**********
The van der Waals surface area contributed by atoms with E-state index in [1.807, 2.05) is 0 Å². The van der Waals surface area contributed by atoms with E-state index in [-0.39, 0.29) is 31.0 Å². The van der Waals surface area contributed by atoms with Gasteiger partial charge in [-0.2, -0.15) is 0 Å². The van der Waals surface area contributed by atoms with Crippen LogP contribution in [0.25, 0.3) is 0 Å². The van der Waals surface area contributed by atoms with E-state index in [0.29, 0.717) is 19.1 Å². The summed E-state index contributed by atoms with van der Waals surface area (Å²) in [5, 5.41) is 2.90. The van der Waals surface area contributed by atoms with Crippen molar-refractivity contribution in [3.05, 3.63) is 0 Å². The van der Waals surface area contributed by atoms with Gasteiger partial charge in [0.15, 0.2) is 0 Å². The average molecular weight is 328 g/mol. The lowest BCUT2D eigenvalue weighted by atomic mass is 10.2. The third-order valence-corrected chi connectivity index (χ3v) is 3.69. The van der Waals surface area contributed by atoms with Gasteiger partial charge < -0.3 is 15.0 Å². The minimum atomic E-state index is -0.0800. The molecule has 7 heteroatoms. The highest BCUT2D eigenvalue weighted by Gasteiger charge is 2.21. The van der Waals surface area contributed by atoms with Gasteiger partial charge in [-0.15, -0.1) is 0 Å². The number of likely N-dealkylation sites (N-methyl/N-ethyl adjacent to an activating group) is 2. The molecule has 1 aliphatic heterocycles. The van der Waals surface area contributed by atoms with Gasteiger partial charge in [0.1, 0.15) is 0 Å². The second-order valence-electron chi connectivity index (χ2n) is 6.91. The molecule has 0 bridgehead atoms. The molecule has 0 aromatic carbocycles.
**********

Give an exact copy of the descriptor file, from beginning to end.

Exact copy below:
The van der Waals surface area contributed by atoms with E-state index in [1.807, 2.05) is 0 Å². The van der Waals surface area contributed by atoms with E-state index in [-0.39, 0.29) is 31.0 Å². The van der Waals surface area contributed by atoms with Gasteiger partial charge in [-0.2, -0.15) is 0 Å². The van der Waals surface area contributed by atoms with Crippen LogP contribution in [0.25, 0.3) is 0 Å². The van der Waals surface area contributed by atoms with E-state index in [0.29, 0.717) is 19.1 Å². The summed E-state index contributed by atoms with van der Waals surface area (Å²) in [5, 5.41) is 2.90. The van der Waals surface area contributed by atoms with Crippen molar-refractivity contribution in [3.05, 3.63) is 0 Å². The van der Waals surface area contributed by atoms with Gasteiger partial charge in [0.15, 0.2) is 0 Å². The average molecular weight is 328 g/mol. The lowest BCUT2D eigenvalue weighted by atomic mass is 10.2. The third-order valence-corrected chi connectivity index (χ3v) is 3.69. The van der Waals surface area contributed by atoms with Gasteiger partial charge < -0.3 is 15.0 Å². The minimum atomic E-state index is -0.0800. The molecule has 7 heteroatoms. The highest BCUT2D eigenvalue weighted by Gasteiger charge is 2.21. The van der Waals surface area contributed by atoms with Gasteiger partial charge in [-0.15, -0.1) is 0 Å². The number of likely N-dealkylation sites (N-methyl/N-ethyl adjacent to an activating group) is 2. The molecule has 1 aliphatic heterocycles. The van der Waals surface area contributed by atoms with Gasteiger partial charge in [0.1, 0.15) is 0 Å². The second-order valence-electron chi connectivity index (χ2n) is 6.91. The molecule has 0 bridgehead atoms. The molecule has 0 aromatic carbocycles.